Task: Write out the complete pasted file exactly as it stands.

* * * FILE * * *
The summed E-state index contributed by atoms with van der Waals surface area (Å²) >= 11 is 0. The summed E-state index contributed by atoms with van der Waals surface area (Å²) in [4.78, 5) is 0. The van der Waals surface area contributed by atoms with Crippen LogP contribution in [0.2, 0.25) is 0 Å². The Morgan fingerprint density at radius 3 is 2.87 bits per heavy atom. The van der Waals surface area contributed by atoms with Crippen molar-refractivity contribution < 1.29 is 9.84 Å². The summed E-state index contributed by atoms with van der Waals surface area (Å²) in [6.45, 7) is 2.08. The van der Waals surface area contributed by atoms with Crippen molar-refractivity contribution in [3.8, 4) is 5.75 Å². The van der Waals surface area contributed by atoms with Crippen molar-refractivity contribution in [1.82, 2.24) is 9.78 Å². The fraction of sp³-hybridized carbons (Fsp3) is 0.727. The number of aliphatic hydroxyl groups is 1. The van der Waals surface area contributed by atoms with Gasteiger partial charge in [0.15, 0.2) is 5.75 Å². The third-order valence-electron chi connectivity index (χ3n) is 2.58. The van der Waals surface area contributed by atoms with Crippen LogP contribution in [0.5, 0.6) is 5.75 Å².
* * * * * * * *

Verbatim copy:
The summed E-state index contributed by atoms with van der Waals surface area (Å²) >= 11 is 0. The summed E-state index contributed by atoms with van der Waals surface area (Å²) in [4.78, 5) is 0. The van der Waals surface area contributed by atoms with Crippen LogP contribution in [0.2, 0.25) is 0 Å². The Morgan fingerprint density at radius 3 is 2.87 bits per heavy atom. The van der Waals surface area contributed by atoms with Crippen molar-refractivity contribution < 1.29 is 9.84 Å². The summed E-state index contributed by atoms with van der Waals surface area (Å²) in [6.45, 7) is 2.08. The van der Waals surface area contributed by atoms with Crippen molar-refractivity contribution in [3.8, 4) is 5.75 Å². The van der Waals surface area contributed by atoms with Crippen molar-refractivity contribution in [1.82, 2.24) is 9.78 Å². The fraction of sp³-hybridized carbons (Fsp3) is 0.727. The number of aliphatic hydroxyl groups is 1. The van der Waals surface area contributed by atoms with Gasteiger partial charge in [0.15, 0.2) is 5.75 Å². The third-order valence-electron chi connectivity index (χ3n) is 2.58. The van der Waals surface area contributed by atoms with Crippen LogP contribution in [0.5, 0.6) is 5.75 Å².